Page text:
Designing the next generation of property management systems
Not too long ago, Airbnb emerged and gave ordinary people a channel to become short-term rental landlords. The most entrepreneurial of those people have become technically savvy and are either wanting to grow their business, or looking for ways to spend less time managing their rentals. It’s only human to want to keep improving, and that’s where smartbnb comes in.
When I joined smartbnb, I was quite thrilled. It’s not often one gets to work with a platform that’s so loved by their users.
The scope of the smartbnb redesign was three-fold:
Maximize usability: Using known design patterns
Increase consistency: Make actions repeatable, predictable and clear
Focus on accessibility: Property management systems have a lot of functionality packed into them, so it’s key to make them visible and accessible through, for example, careful grouping.
From a technical point of view, the ultimate goal was to design a modular, consistent platform that can grow in time.
Applying design thinking
Design thinking is the process of solving problems by putting people at the core of the solutions. As such, the first step to designing anything using that approach is to empathize. We began that process by doing something that sounds simple, but actually is a pretty transformative exercise: listening.
Through hundreds of hours of meetings, chats, calls and reading feedback, we put ourselves in the shoes of the short term rental hosts using smartbnb to manage their properties. We rid ourselves as much as possible from subconscious biases, particularly confirmation and perception biases, by recognizing and questioning our opinions on people’s feedback.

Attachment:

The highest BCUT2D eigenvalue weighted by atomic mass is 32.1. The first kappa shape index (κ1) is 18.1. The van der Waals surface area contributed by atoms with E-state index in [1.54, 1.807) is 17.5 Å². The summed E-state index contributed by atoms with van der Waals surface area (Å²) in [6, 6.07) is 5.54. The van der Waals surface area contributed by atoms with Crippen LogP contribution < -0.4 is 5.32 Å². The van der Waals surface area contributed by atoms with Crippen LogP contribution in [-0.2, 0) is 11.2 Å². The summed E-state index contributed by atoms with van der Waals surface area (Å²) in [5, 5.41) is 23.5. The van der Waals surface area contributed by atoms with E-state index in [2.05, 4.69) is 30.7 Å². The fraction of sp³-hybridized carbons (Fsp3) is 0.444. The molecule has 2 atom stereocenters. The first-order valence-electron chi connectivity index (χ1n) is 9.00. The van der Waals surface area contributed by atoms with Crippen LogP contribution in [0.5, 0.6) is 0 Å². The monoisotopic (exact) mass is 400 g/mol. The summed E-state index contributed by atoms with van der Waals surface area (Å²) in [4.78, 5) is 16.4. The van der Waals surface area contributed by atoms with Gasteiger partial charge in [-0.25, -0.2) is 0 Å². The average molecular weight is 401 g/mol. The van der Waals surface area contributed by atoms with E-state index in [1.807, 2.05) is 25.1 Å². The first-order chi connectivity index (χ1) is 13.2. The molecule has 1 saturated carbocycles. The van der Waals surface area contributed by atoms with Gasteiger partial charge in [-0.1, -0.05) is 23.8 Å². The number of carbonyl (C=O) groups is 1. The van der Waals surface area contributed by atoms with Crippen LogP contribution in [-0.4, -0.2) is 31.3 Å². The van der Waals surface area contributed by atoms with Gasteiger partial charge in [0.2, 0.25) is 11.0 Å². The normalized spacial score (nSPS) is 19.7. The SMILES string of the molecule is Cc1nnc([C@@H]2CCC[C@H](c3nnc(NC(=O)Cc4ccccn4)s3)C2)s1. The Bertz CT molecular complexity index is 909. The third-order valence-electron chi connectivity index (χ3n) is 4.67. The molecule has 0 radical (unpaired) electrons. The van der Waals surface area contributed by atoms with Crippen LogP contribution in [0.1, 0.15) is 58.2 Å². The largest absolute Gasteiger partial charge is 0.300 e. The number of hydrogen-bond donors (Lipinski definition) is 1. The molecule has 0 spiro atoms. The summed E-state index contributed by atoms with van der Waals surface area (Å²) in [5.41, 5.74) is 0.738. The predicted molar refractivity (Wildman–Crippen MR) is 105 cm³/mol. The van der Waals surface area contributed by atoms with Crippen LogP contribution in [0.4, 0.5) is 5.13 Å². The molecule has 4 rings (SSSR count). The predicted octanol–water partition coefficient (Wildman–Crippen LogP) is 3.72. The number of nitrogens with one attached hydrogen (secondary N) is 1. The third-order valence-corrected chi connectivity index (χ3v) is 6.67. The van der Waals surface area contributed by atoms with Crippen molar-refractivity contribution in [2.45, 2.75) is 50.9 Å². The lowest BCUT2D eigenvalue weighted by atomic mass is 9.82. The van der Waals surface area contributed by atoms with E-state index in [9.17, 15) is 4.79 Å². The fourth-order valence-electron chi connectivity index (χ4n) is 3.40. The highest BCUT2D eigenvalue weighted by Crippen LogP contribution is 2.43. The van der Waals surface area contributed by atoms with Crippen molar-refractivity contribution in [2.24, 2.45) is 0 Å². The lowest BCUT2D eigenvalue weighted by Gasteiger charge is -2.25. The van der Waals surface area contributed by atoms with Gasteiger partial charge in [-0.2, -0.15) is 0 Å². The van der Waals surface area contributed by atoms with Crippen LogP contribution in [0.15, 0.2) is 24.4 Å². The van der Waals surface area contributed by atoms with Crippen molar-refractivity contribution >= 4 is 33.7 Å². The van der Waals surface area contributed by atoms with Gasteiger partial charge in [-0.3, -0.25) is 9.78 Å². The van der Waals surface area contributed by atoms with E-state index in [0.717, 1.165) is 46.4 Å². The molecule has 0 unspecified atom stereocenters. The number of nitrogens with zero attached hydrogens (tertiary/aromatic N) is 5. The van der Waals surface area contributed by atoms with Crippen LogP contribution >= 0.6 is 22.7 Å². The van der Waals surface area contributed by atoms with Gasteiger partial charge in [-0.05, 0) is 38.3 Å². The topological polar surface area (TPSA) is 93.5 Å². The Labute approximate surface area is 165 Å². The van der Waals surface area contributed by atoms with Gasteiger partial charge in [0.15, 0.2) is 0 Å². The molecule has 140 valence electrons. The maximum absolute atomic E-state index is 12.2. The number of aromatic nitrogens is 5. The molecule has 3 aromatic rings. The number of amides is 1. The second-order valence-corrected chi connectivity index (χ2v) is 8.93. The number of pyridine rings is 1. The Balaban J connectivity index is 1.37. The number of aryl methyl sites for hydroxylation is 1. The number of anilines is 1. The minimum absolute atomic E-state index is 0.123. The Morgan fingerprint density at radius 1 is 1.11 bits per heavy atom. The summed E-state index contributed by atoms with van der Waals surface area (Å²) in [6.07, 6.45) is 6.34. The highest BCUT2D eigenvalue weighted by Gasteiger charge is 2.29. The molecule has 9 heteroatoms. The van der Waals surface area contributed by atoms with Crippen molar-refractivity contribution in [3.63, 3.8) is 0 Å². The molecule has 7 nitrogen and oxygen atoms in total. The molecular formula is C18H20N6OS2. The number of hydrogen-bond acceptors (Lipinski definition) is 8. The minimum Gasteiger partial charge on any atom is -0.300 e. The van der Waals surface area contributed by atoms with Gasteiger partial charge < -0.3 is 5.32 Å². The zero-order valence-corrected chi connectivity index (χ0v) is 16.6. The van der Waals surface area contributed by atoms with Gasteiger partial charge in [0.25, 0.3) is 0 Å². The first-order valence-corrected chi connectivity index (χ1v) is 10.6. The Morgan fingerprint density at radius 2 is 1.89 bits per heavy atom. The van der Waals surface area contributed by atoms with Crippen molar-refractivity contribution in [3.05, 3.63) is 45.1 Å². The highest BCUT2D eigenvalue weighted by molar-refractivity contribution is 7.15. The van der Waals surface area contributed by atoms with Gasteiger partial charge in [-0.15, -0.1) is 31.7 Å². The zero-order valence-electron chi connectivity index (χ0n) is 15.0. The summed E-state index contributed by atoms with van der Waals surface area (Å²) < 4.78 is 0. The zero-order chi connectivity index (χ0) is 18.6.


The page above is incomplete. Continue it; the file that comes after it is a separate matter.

Then, we moved on to defining the specific problems hosts have on a daily basis: lack of time, having to hire assistants or manage co-hosts, troubleshooting guests, repetitive tasks and more.
The next step was to ideate: We discussed multiple scenarios on how hosts’ problems could be solved. We iterated. A lot.
After ideation, we moved on to prototyping. Typically large companies will spend a lot of resources putting together multiple interactive prototypes. Instead of doing that, we put together a modular version of the new smartbnb, built to be redesigned and rebuilt very quickly and easily according to our needs. Who needs prototypes when you can have a functional product straight from the start? We called this environment ‘alpha’ and we used it as a space to test new ideas with customers and get feedback quickly.
Then the longest process began: testing. I like to say that app design is like painting on a canvas where the paint never dries. We tested, and tested, until we felt things were so solid they were basically bulletproof. But even the most bulletproof design doesn’t last very long! So the testing process will never end. People, trends, and industries change, and we want to be there through that transition in real time.
Wants vs. needs: The eternal struggle
The most challenging thing through the smartbnb redesign process was to find the right balance between customer needs, their ongoing habits and setting an achievable scope. The list of features that customers came up with was endless. We had to think really hard, often fighting our own wants, to prioritize designs and developments that catered to what most customers would need and actually use. It was hard, but we found the sweet spot where we ended up with a foundation that can handle all the incredible functionality extensions that we’re planning for the future.
For now, we’re confident that the next generation of smartbnb is a product that, through usability alone, will save the majority of short-term rental hosts more time than any other product in the market. It’s a bold claim, but we’re nothing but bold at smartbnb 😉
Ekrem is a product designer with 10 years' experience working on digital products that are loved and used, instead of looked at. He's a part of the smartbnb team since 2018, and focuses on the look, feel and usability of our product. Follow Echo on LinkedIn.
Saying that engineering the new smartbnb was intimidating would be an understatement. The original smartbnb is loved by hosts all over the world, so threatening that stability is always a risk.But, to improve the experience for our customers - as well as to ensure our ability to build the